[cnn-photo-caption image= http://i2.cdn.turner.com/cnn/2009/images/07/05/art.steny0705.gi.jpg caption="House Majority Leader Steny Hoyer said Tuesday that a jobs bill passed by the House should be approved by the Senate and sent to President Obama's desk as soon as possible."]Washington (CNN) - A jobs bill passed by the House should be approved by the Senate and sent to President Barack Obama as soon as possible, House Majority Leader Steny Hoyer said Tuesday.
In a speech at the National Press Club, Hoyer outlined the legislative agenda of House Democrats in an election year for the entire chamber.
Job creation and debt reduction topped Hoyer's list as part of a broad approach to confront the long-term problem of unsustainable government spending.
Hoyer, the second-ranking Democrat in the House, cited health care reform and energy reform - both passed by the House but facing uncertain fates - as vital legislation for both job creation and reduced spending.
Another House-passed measure - a jobs bill that would use federal bailout money for infrastructure development and other programs creating jobs - also is awaiting action in the Senate.
The jobs bill, which passed on a 217-212 vote, taps $75 billion of bailout funds to pay for more infrastructure projects and assistance for cash-strapped states. It also includes $79 billion in "emergency relief" that includes a six-month extension of unemployment insurance, health care subsidies for those who are out of work, some Medicaid money for states and an extension of the child-care tax credit.
"It is crucial to get a jobs bill to the president's desk as soon as possible," Hoyer said.
However, Hoyer, D-Maryland, expressed frustration with routine filibusters in the Senate that prevent action on bills sent there by the House.
"It's one thing to have a considered process; it's another thing to have a broken process," Hoyer said, adding that Senate Majority Leader Harry Reid ofNevada and his deputy, Sen. Dick Durbin of Illinois, shared his frustration.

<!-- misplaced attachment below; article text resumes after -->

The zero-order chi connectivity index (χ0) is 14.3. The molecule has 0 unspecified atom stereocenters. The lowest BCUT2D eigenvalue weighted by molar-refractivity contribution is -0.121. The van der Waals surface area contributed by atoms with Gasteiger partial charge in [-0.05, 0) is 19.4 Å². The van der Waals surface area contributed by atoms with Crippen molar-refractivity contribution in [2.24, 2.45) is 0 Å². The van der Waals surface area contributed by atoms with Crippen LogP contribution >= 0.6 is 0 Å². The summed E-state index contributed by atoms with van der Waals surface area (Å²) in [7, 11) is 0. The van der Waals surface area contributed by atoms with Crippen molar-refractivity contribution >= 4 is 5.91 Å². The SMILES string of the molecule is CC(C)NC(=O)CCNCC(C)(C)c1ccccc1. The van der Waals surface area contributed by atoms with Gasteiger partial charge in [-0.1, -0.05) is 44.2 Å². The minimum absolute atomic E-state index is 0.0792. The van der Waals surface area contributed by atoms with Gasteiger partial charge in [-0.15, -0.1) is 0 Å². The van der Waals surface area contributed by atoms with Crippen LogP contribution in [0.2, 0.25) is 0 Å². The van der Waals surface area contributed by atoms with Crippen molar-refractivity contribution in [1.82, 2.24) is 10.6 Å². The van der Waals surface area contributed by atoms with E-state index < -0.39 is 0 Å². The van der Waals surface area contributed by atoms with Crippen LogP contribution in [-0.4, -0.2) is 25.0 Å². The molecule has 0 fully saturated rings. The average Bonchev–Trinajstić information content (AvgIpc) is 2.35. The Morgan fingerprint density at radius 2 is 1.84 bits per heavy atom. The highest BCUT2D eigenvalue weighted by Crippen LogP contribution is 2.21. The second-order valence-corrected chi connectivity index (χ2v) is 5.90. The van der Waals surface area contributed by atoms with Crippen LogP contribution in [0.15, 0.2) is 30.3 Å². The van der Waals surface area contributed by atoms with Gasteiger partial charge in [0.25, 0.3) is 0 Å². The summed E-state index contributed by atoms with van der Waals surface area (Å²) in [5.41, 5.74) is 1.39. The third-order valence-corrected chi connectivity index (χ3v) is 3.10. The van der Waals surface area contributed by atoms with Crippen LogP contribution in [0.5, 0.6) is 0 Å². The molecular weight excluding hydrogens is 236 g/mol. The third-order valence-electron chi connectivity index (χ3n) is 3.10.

Filibusters occur when the Senate "invokes cloture" on debate, meaning it holds a vote on whether to begin and end debate on a particular bill. While final passage of a bill requires a simple majority of 51 votes in the 100-seat chamber, cloture needs a 60-vote "super-majority" to succeed.
When the Senate took up the health care bill last year, the votes on cloture were the most vital to the measure getting passed. Both times, the bill received support from all 60 Democrats to squeak by on the cloture votes.
Now, the Democrats have lost their Senate super-majority with last week's election of Republican Scott Brown in Massachusetts, giving Republicans the power to block action on any measure.
Hoyer noted that winning 55 percent of the vote in a U.S. election is considered good, but in the Senate, 59 percent is insufficient to pass a bill. Republicans have the right to adopt a posture of "permanent obstruction," but Democrats will be challenging them to contribute to solutions instead of simply opposing the majority party, Hoyer said.
Asked later Tuesday about Hoyer's comment, Reid made light of his Democratic colleague's complaint.
"House leaders have been saying this about the Senate from the very beginning" of the creation of the two-chamber Congress, Reid said. "So I could give him a few comments on how I feel about the House, but I'm not going to."